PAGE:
Circling the Square

Sofia Minson


Limited Edition Giclee Print

Printed on smooth bright white rag paper 300 gsm matte finish. 

Edition of 95, individually signed and numbered and printed in New Zealand. 

Size 1: measures: 809mm x 500mm.

Size 2: measures: 1152mm x 712mm.

Canvas: currently not available, but please do make an enquiry if you are interested.

Choose from unframed or paper prints are framed overmatted in the frame shown.

There will be an additional 10 days delivery for framed prints.


The story of Circling the Square

This is a cosmic portrait of the divine and the manifest. The spiritual and the material. The yang (masculine) and the yin (feminine).  

Male and female portraits

The male portraits represent a heavenly element such as Rangi. The female portraits personify Te Kore, The Void. She could also be Hine-nui-te-pō, Great Woman of the Night, or Papatūānuku, our Earth Mother.

Their faces were inspired by dozens of 19th-century black and white photographs of Māori, pieced together to become something entirely new in the process.

The spirit and the square

Placing the repeated male and female portraits inside the wheel of circles and squares forms a mandala. In Hinduism and Buddhism, mandalas are sacred geometric symbols that represent the cosmos and are used to aid meditation.

The goal of Spiritual Alchemy is not to turn lead into gold, but rather to "circle the square" and "square the circle." The circle being spirit and the square being matter. It is a geometric analogy for integrating spiritual and physical realities into one balanced Self.

The Flower of Life

In the very centre of the painting, there are overlapping, intersecting circles in gold. This mathematical pattern is known as the Flower of Life. It is found in most ancient cultures across the globe, including 'laser-burned' into granite at The Temple of Osiris in Abydos, Egypt. It is a shape that contains secrets about the building blocks of our universe.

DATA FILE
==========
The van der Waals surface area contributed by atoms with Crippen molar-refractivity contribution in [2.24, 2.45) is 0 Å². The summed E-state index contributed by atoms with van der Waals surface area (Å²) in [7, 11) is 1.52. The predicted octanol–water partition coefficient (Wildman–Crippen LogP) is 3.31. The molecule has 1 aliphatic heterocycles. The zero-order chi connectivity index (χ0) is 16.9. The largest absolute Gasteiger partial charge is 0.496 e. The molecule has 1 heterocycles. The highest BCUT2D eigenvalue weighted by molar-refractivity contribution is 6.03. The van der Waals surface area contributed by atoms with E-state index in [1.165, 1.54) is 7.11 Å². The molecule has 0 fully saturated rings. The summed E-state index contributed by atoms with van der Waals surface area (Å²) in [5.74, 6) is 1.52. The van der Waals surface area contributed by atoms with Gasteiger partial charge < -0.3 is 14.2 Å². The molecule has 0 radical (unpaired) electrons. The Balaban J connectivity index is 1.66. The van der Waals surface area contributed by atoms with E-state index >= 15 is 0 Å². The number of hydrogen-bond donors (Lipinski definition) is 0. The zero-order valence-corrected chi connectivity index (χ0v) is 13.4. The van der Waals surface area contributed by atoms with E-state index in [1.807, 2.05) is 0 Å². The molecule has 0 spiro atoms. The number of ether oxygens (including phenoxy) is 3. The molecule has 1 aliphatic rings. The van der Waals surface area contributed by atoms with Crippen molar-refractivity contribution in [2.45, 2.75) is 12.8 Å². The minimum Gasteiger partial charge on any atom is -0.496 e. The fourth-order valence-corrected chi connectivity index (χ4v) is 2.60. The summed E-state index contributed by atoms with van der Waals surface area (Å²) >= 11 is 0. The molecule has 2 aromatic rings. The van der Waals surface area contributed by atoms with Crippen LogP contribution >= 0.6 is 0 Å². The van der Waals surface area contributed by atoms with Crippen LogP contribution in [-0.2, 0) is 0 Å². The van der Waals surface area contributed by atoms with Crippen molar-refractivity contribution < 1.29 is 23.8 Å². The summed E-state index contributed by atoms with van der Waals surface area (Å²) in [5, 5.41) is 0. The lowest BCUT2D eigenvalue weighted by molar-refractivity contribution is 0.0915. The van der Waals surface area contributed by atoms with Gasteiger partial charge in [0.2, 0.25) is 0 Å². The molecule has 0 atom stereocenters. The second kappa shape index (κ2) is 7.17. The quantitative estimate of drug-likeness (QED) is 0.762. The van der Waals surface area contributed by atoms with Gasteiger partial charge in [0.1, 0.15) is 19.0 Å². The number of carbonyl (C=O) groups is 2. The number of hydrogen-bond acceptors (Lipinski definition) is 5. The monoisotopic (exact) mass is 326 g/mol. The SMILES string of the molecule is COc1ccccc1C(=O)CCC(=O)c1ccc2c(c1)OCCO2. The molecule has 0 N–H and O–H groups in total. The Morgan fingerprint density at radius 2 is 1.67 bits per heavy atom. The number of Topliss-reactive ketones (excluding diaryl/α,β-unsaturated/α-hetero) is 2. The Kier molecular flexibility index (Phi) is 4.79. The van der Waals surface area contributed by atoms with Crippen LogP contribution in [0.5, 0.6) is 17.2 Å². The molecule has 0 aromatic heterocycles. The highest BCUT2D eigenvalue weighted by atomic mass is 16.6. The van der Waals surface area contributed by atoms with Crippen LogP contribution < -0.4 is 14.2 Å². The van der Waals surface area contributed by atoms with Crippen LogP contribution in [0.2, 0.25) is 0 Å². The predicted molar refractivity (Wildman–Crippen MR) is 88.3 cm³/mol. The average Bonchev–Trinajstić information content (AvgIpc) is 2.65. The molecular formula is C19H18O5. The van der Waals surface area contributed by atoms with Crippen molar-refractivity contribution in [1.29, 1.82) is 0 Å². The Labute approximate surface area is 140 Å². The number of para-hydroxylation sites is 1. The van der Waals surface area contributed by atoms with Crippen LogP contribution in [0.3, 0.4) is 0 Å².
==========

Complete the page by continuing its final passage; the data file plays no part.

Print and paint

The technique used here fuses digital and analogue. It repurposes  pre-existing symbols in my work - the male and female portraits - and places them in a fresh context.

They are forms that I hand-painted at a large scale using watery washes of flashe (vinyl paint) on canvas. I took high-resolution digital captures of the painted portraits. Using digital technology I created a repeating four-sided mandala pattern.  Having printed this on canvas, I created the rest of the composition by hand using acrylic and flashe paints.

The portraits in this new context, take on a more complex meaning in relation to each other.


The white-tipped huia feathers indicate ascension.  Manu Huia travelled through the twelve heavens from the uppermost, to our earthly realm, and back again. He was charged with delivering a message to Tāne, that it was time for him to come and receive the baskets of knowledge.

The material realm

Four toko (props or posts) were employed by the god Tāne to support his father Ranginui above his mother Papatūānuku. Hence my use of the square in this painting to represent the material realm, in which we live. The toko are the four winds of space that come from the north, south, east and west. We owe our lives to those four winds, for without them there would be no air for us to breathe. They drive the clouds across the heavens and lessen the heat of the fiery sun.

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